GPRS network offers data rates up to 150 kbps, depending on network availability, channel
coding scheme and data terminal capability. This increase in data transmit rates with respect
to GSM (circuit switching method) is achieved by using more than one timeslot of the TDMA
frame, however each operator can assign one or more time slots.
GSM/GPRS networks operate in four RF bands: 850/1900 MHz (USA and Latin America)
and 900/1800 MHz (Europe, Asia, Middle East, and Latin America). GPRS modems
manufactured today, like the Motorola g-24 operate in all four ranges (quad-band).

IP Based Communications for SCADA

With the advent and growing popularity of wired and wireless IP networking, SCADA
systems also migrated to the universal IP highway. The benefits provided by implementing
IP based solutions are truly significant;
(a) Larger and more efficiently utilized bandwidth;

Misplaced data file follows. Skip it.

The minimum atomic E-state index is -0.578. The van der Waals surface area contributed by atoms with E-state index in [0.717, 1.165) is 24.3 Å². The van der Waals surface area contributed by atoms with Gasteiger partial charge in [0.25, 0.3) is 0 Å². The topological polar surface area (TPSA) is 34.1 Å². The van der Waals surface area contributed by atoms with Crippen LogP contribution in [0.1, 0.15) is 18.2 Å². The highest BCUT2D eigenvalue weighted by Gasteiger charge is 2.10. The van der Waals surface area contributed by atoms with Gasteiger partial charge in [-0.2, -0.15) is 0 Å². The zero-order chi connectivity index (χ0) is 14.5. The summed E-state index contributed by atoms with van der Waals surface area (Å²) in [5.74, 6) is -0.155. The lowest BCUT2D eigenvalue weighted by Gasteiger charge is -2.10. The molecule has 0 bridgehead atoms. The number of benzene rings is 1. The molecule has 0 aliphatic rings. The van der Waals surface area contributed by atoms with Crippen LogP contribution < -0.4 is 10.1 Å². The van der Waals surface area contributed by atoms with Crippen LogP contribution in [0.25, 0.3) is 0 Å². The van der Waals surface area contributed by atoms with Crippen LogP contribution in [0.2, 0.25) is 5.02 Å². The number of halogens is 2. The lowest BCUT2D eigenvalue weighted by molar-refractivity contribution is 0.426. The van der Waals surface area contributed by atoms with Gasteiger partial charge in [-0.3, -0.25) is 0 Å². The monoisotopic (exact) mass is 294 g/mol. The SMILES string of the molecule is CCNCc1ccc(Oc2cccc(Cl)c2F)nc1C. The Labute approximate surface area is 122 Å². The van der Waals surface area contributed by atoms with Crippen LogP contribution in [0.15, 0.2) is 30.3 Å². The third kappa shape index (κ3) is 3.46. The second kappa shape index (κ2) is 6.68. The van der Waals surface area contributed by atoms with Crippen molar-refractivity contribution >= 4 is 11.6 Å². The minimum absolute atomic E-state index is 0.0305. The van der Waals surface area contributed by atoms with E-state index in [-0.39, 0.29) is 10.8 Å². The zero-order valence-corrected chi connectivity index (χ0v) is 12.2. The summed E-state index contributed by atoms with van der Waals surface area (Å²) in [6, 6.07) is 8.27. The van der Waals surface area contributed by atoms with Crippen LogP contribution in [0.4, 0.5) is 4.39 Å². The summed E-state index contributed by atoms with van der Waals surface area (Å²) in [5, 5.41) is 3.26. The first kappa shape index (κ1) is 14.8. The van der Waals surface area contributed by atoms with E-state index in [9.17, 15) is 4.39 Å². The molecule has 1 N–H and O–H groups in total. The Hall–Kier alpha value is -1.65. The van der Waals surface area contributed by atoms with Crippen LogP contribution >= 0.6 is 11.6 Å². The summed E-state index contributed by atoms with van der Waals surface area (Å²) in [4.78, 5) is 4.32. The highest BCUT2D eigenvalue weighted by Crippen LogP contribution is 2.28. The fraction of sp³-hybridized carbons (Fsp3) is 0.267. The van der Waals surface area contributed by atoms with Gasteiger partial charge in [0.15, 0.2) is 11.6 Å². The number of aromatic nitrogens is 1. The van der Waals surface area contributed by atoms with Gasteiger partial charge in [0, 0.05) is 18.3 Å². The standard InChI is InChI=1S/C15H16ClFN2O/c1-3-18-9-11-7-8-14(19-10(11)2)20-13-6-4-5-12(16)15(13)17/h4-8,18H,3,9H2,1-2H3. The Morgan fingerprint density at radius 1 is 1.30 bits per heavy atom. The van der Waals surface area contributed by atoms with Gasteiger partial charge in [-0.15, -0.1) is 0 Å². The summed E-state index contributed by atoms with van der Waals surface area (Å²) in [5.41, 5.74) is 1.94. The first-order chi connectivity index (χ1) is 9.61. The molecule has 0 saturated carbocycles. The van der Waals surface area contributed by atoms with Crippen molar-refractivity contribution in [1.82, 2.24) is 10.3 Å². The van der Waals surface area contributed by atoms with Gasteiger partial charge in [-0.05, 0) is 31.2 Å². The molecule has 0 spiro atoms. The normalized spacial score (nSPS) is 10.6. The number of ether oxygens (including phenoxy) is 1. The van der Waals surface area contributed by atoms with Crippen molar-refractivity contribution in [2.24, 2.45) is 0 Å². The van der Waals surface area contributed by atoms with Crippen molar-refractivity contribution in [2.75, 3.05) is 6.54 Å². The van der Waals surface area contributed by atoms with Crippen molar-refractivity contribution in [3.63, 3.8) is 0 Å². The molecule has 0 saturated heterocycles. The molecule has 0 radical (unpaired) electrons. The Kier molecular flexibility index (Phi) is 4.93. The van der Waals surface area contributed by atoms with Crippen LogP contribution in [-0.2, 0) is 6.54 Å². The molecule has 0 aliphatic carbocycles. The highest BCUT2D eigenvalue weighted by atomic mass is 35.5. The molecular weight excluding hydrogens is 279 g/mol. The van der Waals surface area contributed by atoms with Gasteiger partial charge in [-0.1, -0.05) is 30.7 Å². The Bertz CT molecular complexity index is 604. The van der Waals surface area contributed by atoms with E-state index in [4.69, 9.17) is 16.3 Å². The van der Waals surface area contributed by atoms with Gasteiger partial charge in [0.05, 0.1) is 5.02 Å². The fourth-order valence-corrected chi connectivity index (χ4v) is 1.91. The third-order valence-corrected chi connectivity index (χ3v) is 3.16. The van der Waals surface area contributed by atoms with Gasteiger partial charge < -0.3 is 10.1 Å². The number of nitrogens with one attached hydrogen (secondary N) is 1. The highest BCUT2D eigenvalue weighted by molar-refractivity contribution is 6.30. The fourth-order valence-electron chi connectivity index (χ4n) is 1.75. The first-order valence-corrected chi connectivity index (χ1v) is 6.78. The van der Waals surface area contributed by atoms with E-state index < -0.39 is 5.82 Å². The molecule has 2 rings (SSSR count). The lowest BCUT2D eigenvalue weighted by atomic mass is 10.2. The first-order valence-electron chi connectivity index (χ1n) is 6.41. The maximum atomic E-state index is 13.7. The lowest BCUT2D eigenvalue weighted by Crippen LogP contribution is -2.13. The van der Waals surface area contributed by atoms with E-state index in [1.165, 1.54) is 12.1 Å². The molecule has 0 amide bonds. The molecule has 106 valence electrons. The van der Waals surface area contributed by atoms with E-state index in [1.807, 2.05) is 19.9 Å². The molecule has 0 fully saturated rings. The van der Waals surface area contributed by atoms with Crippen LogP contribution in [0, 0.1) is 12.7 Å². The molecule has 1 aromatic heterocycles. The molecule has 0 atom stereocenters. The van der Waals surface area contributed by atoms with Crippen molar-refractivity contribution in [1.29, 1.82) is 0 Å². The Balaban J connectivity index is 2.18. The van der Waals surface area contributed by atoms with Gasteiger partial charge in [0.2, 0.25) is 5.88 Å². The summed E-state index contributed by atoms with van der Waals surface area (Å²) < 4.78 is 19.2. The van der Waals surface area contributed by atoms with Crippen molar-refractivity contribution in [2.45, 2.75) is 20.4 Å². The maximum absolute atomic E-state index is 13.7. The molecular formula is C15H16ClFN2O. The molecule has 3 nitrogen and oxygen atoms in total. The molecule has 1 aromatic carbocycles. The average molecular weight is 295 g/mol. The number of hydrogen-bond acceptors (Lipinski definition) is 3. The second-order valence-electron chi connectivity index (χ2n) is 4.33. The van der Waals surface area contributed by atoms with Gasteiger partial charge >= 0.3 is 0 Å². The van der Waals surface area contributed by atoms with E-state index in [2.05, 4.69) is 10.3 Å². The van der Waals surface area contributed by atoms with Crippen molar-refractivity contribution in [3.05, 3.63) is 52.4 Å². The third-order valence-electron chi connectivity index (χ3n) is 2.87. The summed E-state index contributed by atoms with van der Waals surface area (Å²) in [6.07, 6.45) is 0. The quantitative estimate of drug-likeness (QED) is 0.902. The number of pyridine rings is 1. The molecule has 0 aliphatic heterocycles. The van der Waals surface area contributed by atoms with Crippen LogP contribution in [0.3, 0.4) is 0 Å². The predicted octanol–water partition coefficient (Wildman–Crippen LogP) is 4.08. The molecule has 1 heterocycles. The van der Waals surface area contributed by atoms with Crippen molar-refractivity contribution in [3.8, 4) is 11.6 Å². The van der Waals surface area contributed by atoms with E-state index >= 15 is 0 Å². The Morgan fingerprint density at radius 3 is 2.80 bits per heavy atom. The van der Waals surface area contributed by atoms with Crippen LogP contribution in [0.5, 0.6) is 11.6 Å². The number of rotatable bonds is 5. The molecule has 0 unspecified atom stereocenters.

(b) Standard IP protocols and network applications family;
(c) Improvement of networking and interoperability.

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GPRS Communications for SCADA
The GPRS service offered worldwide is attractive for SCADA systems as network operators
charge only for the volume of data (IP packets) and not for the connection time as in circuit
switch connection (GSM). In a SCADA system it is required to create a sort of private IP
based link between the SCADA control center to the RTUs, and all sites shall ideally have
their own pre-assigned Static/Fixed IP address.
However due to shortage of IP addresses in the IP address space (4-bytes as per IPv2
standard) GSM/GPRS operators are reluctant to allocate a pre-assigned (Fixed) IP address
to each RTU. One possible solution is that data communications over GPRS can be
achieved by using Dynamic IP addresses which are assigned “on demand” to subscribers for
a short session (minutes).
Typically a master SCADA site is allocated a Fixed IP address, and all RTUs have
temporary IP Addresses (Dynamic IPs) that usually are dropped after a pre-defined timeout.
This operating mode allows the subscriber (RTU) to initiate a session with the SCADA
control center but not vice-versa. Once the session is completed or the connection fails, the
allocated IP address is released and returned to the common Network Address Translation